31. The concave impressions of the hammer, being indifferently made on both sides of the plate, it is natural, from 28, 29, 30, that the pushing outwards of the softened metal by explosions, should be on both sides of the plate nearly equal.

32. That the force of a simple electrical explosion

we nece

is very great, appears from the Geneva experiment, wherein a spark between two wires, under oil in a drinking-glass, breaks the glass, body, stem, and foot, all to shivers.

33. The electric explosion of metal acts with still more force. A strip of leaf-gold no broader than a straw, exploded between two pieces of thick lookingglass, will break the glass to pieces, though confined by the screws of a strong press; and, between two pieces of marble pressed together by a weight of twenty pounds, will lift that weight. Much less force is necessary to move the melted and softened parts of a thin plate of copper.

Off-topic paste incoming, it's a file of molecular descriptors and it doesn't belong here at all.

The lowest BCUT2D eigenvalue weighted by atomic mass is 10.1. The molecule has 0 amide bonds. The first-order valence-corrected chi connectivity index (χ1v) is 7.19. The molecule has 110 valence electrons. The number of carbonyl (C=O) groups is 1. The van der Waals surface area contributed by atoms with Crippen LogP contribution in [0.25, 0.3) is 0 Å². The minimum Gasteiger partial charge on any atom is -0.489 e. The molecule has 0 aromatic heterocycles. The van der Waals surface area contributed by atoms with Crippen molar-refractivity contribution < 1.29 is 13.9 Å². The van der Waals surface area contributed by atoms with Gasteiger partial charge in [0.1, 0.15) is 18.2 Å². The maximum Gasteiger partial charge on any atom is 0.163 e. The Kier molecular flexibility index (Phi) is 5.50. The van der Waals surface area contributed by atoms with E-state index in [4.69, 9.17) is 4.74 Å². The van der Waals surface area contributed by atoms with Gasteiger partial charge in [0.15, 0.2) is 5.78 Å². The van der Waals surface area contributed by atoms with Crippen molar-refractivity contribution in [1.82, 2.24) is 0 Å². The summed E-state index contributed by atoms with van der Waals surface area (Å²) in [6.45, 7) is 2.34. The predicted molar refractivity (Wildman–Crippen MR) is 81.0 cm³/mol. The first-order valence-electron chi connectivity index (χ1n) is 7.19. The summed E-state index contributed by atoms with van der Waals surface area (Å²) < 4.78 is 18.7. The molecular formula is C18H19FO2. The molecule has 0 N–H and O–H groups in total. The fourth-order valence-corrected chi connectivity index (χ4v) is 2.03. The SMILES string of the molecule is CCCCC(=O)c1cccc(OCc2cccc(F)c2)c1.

34. This explication of the appearances on the vane is drawn from what we already know of electricity and the effects of lightning. The learned author of the account gives a different but very ingenious one, which he draws from the appearances themselves. The matter pushed out of the holes is found, that of some on one side of the plate, and of others on the other. Hence he supposes them to be occasioned (if I understand him right) by streams or threads of electric matter of different and contrary kinds, rushing violently towards each other, and meeting with the vane, so accidentally placed, as to be found precisely in the place of their meeting, where it was pierced by all of them, they all striking on both its sides at the same instant. This however is so extraordinary an accident, as to be in the author's own opinion almost miraculous ; “Passeranno” (says he) “forse più secoli prima che ritorni trạlle infinite combinazioni un caso simile a quello della banderuola che ora abbiamo per mano. Forza è che si esaurisca una non più udita miniera di fulmini sopra una grande città, pressoche seminata di campanili e di banderuole, il che è rarissimo; e può ancora [cento?]